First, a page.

Lego Play Suggestions
We know what you are thinking! Those tiny little blocks scattered along the floor and you accidentally step on them! But, did you know Legos are one of the most versatile play objects and offer a ton of developmental opportunities! Legos can help children follow directions, collaborate with others, and use their imagination! During this period of time at home, we would like to highlight some strategies to make the most out of your Lego experience!Hand Skills:
The fine motor benefits from Lego help develop the detail movements of the hand This may include overall strengthening and the ability to manipulate and control various objects and tools.Bilateral Coordination:
Legos require us to use both sides of our body. These skills are needed for such things as eating and dressing. Legos allow us to automatically use both sides of our body while doing something fun!Sensory Skills:
Legos come in all shapes, sizes, and colours. Children are required to use their tactile perception and discriminate in order to proper place the lego. Children require visual processing to find and match colours, shapes and pictures of the models.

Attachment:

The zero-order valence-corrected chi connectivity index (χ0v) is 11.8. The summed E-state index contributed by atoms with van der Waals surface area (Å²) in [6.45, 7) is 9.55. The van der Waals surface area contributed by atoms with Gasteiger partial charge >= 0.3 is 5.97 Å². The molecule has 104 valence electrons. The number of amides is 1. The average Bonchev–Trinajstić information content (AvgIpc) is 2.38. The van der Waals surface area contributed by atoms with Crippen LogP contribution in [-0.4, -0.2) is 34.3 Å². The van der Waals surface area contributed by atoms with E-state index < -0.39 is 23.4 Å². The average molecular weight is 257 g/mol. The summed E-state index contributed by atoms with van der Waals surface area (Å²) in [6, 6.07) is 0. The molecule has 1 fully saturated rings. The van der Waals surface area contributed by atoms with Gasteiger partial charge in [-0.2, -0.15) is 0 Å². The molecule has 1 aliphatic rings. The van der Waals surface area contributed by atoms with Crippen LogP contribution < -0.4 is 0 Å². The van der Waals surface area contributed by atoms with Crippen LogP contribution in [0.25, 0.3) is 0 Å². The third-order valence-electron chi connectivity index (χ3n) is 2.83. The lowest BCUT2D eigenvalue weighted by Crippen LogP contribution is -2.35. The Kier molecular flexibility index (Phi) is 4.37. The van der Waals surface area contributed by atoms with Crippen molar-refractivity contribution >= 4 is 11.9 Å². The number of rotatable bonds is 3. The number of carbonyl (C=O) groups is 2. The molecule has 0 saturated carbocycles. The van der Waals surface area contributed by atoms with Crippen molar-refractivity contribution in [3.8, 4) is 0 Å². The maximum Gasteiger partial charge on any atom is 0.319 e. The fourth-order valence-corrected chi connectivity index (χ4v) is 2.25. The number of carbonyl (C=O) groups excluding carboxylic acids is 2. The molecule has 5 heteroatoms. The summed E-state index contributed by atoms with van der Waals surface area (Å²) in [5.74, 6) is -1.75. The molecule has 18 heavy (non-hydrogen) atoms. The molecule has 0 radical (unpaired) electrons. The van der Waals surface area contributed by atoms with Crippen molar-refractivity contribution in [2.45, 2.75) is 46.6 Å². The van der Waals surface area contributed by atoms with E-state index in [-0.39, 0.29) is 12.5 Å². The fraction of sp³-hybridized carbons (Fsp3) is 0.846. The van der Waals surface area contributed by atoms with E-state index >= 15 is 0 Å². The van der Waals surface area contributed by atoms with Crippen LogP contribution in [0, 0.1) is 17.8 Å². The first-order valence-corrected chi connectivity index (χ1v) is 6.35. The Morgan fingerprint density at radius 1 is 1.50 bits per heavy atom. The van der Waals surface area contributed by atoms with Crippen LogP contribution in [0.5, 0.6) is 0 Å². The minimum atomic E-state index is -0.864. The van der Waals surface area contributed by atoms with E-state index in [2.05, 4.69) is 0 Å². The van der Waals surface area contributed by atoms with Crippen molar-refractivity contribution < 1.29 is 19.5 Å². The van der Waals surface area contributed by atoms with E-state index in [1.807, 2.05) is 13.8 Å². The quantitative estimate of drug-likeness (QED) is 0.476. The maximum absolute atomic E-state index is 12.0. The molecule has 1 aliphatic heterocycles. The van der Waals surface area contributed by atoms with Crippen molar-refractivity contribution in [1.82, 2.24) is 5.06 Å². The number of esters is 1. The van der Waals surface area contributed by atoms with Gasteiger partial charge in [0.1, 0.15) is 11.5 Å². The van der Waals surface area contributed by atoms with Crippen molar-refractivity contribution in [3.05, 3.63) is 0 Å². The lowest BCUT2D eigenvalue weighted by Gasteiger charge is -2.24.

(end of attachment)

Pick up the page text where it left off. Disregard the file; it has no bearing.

Some tips and strategies:
- Put your Lego on a fitted sheet on the floor. Encourage your children to lay on their stomachs while playing. This helps to work on overall postural control while playing something fun! The clean up is the easy part – just gather the fitted sheet and put back in a large box!
- If you are using models – consider re-writing some of the instructions for your children. If they need help putting together a large model – work backwards. First put it together and then give the child the directions for the last step, then the last two steps, then the last three steps etc. This will give your child a sense of mastery and accomplishment!
- Play a game – put some scenarios in a hat and have your child pick one to create. This may include “Spiderman’s room” or a “kitchen”. This is an opportunity for children to use their imagination to create a scene and not necessarily follow directions. This is a nice example of free play – it can be overwhelming for some children so you may want to sit with them to initiate the activity.
- Sort your legos by colors putting each color in its own bin. Have your child help to sort them once they are finished playing. This is a great opportunity to work on sorting, color recognition, sequencing, and more!
Here is one of our clinics favorite Lego set’s. We are able to adapt it for kids of varying ages despite it being a rather simple set. For older kids we may put the pieces in various steps of an obstacle course or we may have them describe the piece they need, practicing using descriptive language.